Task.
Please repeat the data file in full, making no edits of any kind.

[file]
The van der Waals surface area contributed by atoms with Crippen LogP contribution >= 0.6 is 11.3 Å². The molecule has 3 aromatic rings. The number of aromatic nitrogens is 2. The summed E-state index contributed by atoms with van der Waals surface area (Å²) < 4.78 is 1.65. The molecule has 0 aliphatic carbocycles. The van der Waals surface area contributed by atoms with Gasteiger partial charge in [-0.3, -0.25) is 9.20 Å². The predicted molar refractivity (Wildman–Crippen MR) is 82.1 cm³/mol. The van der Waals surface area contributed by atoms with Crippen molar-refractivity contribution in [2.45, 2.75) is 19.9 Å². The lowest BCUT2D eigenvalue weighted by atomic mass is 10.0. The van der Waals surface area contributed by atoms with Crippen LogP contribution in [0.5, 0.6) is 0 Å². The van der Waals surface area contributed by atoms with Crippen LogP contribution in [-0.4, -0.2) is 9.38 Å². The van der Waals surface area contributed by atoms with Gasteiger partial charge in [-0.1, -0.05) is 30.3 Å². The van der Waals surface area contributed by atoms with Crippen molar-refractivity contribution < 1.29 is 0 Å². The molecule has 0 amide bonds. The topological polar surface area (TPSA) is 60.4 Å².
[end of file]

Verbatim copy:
The van der Waals surface area contributed by atoms with Crippen LogP contribution >= 0.6 is 11.3 Å². The molecule has 3 aromatic rings. The number of aromatic nitrogens is 2. The summed E-state index contributed by atoms with van der Waals surface area (Å²) < 4.78 is 1.65. The molecule has 0 aliphatic carbocycles. The van der Waals surface area contributed by atoms with Gasteiger partial charge in [-0.3, -0.25) is 9.20 Å². The predicted molar refractivity (Wildman–Crippen MR) is 82.1 cm³/mol. The van der Waals surface area contributed by atoms with Crippen molar-refractivity contribution in [2.45, 2.75) is 19.9 Å². The lowest BCUT2D eigenvalue weighted by atomic mass is 10.0. The van der Waals surface area contributed by atoms with Crippen LogP contribution in [0.5, 0.6) is 0 Å². The van der Waals surface area contributed by atoms with Crippen LogP contribution in [-0.4, -0.2) is 9.38 Å². The van der Waals surface area contributed by atoms with Gasteiger partial charge in [-0.1, -0.05) is 30.3 Å². The van der Waals surface area contributed by atoms with Crippen molar-refractivity contribution < 1.29 is 0 Å². The molecule has 0 amide bonds. The topological polar surface area (TPSA) is 60.4 Å².